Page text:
The Chess Variant Pages



Replacement Chess

The origins of this popular game are unknown; it existed already in the middle of the 20th century. There are many names in use for the variant: Replacement Chess, Bughouse Chess (which causes an unfortunate confusion with the well known four-player variant Double Bughouse, which is also called Bughouce (chess)), Madhouse Chess, Repeating Chess. Putback chess is basically the same game with a few rule differences. The Italian name, used in AISE is Mange-e-Sputa.

Rules

The rules of orthodox chess are followed, but with the following additional rules.

Each piece that is taken from the opponent is placed back on an empty square by the player that made the capture, such that

  1. Bishops are placed on a square of the same color the bishop was on when it was captured. This rule makes sure that the bishops of a player always stay on squares of different colors.
  2. Pawns are not placed on the first or last row.
Pawns that are placed on the second row regain the ability to make a double step with their first movement.

Of course, one may not place a piece where it checks ones king. One may resolve a check by taking a piece of the opponent and placing it between the checking piece (queen, rook, or bishop) and ones king.

Note that when white captures a black piece, white decides where the black piece is put back.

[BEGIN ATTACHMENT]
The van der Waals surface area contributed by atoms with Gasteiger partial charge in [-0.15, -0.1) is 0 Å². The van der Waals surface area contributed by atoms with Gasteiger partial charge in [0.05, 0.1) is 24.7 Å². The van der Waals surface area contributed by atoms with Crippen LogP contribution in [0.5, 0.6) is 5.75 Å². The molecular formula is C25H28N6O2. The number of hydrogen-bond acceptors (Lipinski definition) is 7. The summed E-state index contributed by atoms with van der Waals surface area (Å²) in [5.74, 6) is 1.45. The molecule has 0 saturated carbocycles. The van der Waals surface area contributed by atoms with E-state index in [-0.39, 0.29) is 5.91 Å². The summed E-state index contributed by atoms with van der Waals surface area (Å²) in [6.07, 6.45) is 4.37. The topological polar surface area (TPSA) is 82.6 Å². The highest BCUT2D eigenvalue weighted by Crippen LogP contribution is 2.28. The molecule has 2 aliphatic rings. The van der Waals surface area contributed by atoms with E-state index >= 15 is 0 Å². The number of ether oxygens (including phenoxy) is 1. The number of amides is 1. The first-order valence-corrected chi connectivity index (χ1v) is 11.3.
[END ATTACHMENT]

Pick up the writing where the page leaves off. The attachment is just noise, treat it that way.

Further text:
A variant: Putback chess

A variant of Replacement Chess, called Putback chess, was placed in Cincinnatti in the 1960s.

Again, pieces taken from the opponent must be placed back on the board, but there are now no restrictions on where bishops and pawns may be placed. When a player puts a captured pawn on its promotion row, then the player that owns the pawn decides to what piece it promotes. Pawns on the first row can make a double, and even a triple step forward, hence, a pawn on d1 can move to d2, d3, and d4, and take on c2 and e2. On all squares passed by such a double or triple step, the pawn can be taken en passant, so after d1-d4, the white pawn can be taken en passant on d2 or d3.


Written by Hans Bodlaender, based on information from Issue 10 of World Game Review, Neue Chess and The Encyclopedia of Chess Variants.
WWW page created: August 18, 1997.